Words by Colonel Jostein Nielsen.
When I am teaching on the subject of spiritual gifts, I have on rare occasion used questionnaires which are created to help people to find their gifting. The reason why it has become rare, is that I think that their usefulness is limited. The questionnaires are good because they demystify the subject; and they are good because they contribute to keeping a focus on an important resource available for all Christians.
However, I am afraid that they can limit the Spirit’s work in and through us by focus on “What is your spiritual gift?” Because is a spiritual gift really my gift?
Yes, I know that Peter said to the lame man:
“Silver or gold I do not have, but what I do have I give you. In the name of Jesus Christ of Nazareth, walk.”
But I am convinced that Peter did not consider it to be his gift. He was 100% dependent on the Spirit.
When people ask me if I have any spiritual gift, I prefer to answer “No”. Because even though people have been healed as a result of prayer, it has nothing to do with me. If it had, it should have happened every time I prayed for healing. Spiritual gifts belong to the Spirit.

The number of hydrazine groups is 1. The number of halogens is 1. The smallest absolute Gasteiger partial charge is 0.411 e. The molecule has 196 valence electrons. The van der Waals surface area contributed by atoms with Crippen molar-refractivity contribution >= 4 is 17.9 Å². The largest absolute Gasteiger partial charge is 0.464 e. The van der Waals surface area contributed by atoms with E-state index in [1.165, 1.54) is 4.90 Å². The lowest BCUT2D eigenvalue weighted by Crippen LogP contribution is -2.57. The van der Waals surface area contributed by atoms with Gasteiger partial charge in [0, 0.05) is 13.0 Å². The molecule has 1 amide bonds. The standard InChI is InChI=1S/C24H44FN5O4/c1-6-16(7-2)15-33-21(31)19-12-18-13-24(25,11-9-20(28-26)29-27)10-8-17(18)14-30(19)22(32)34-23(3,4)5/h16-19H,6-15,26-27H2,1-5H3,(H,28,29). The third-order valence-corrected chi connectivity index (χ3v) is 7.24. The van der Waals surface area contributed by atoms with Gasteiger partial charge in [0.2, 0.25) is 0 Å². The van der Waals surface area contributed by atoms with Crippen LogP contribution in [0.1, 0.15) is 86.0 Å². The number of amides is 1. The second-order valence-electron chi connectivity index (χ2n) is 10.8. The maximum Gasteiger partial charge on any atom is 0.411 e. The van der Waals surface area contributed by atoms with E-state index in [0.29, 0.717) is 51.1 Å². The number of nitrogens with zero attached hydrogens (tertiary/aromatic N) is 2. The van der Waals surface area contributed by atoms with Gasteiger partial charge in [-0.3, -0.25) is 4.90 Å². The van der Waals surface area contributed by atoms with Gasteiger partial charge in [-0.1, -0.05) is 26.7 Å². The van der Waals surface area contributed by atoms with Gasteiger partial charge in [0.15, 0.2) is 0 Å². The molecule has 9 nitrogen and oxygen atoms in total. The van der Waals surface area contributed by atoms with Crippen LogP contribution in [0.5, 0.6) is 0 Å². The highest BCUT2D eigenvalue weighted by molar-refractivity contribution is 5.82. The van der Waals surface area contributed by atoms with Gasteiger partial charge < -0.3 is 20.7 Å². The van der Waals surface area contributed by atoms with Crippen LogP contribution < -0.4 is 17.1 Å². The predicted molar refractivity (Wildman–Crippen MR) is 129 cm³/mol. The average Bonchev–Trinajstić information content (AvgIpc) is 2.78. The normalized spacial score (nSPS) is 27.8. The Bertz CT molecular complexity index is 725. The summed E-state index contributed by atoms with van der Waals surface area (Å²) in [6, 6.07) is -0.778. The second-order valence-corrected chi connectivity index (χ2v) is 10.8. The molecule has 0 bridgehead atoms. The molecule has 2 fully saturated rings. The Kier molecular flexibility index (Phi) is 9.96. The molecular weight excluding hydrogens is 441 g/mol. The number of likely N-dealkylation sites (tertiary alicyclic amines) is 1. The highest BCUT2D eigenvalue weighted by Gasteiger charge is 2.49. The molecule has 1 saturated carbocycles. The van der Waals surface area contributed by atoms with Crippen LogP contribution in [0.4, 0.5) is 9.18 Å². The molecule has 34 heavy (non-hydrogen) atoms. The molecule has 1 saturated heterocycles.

Paul saw several people healed when he prayed for them, but I am sure even he many times did not see the result he wanted – I am sure he had prayed for Timothy’s stomach trouble without success (1). He had also health issues himself(2) – and even though I believe his ‘thorn in the flesh’ refers to persecution, his prayers were answered with: “My grace is sufficient for you, for my power is made perfect in weakness.” (3)
PauI prophesied, but even so, he was aware of the limitations:
We know in part and we prophesy in part; but when the perfect comes, what is partial will be brought to an end.
1 Cor 13:9-10
The perfect is yet to come, but that did not stop Paul, nor should it stop us searching for the gifts, because:
‘Manna’ for today:
The Spirit is perfect, and it is in him we move.
(1) 1 Timothy 5:23
(2) Galatians 4:13-15
(3) 2 Corinthians 12:9